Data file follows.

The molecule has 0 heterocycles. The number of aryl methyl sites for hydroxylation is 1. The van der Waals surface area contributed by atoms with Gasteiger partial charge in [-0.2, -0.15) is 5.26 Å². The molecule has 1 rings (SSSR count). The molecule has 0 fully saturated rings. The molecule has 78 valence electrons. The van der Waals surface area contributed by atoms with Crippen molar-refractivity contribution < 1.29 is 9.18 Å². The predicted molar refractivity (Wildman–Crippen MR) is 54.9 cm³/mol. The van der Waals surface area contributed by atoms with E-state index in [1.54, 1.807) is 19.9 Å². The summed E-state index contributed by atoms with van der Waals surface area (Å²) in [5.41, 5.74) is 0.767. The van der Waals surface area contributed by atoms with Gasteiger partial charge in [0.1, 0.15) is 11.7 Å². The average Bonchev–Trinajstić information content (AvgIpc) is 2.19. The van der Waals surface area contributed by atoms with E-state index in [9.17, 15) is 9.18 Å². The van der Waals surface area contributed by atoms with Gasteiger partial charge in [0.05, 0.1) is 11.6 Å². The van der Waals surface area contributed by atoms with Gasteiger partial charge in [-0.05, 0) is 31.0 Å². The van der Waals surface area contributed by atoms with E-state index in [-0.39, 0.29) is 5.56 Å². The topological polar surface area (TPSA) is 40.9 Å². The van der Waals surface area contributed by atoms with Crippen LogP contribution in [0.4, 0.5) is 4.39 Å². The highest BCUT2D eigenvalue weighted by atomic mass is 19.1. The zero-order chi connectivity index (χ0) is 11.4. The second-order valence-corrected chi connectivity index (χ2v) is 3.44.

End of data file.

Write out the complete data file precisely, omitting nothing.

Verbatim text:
The molecule has 0 heterocycles. The number of aryl methyl sites for hydroxylation is 1. The van der Waals surface area contributed by atoms with Gasteiger partial charge in [-0.2, -0.15) is 5.26 Å². The molecule has 1 rings (SSSR count). The molecule has 0 fully saturated rings. The molecule has 78 valence electrons. The van der Waals surface area contributed by atoms with Crippen molar-refractivity contribution < 1.29 is 9.18 Å². The predicted molar refractivity (Wildman–Crippen MR) is 54.9 cm³/mol. The van der Waals surface area contributed by atoms with E-state index in [1.54, 1.807) is 19.9 Å². The summed E-state index contributed by atoms with van der Waals surface area (Å²) in [5.41, 5.74) is 0.767. The van der Waals surface area contributed by atoms with Gasteiger partial charge in [0.1, 0.15) is 11.7 Å². The average Bonchev–Trinajstić information content (AvgIpc) is 2.19. The van der Waals surface area contributed by atoms with E-state index in [9.17, 15) is 9.18 Å². The van der Waals surface area contributed by atoms with Gasteiger partial charge in [0.05, 0.1) is 11.6 Å². The van der Waals surface area contributed by atoms with Gasteiger partial charge in [-0.05, 0) is 31.0 Å². The van der Waals surface area contributed by atoms with E-state index in [-0.39, 0.29) is 5.56 Å². The topological polar surface area (TPSA) is 40.9 Å². The van der Waals surface area contributed by atoms with Crippen LogP contribution in [0.4, 0.5) is 4.39 Å². The highest BCUT2D eigenvalue weighted by atomic mass is 19.1. The zero-order chi connectivity index (χ0) is 11.4. The second-order valence-corrected chi connectivity index (χ2v) is 3.44.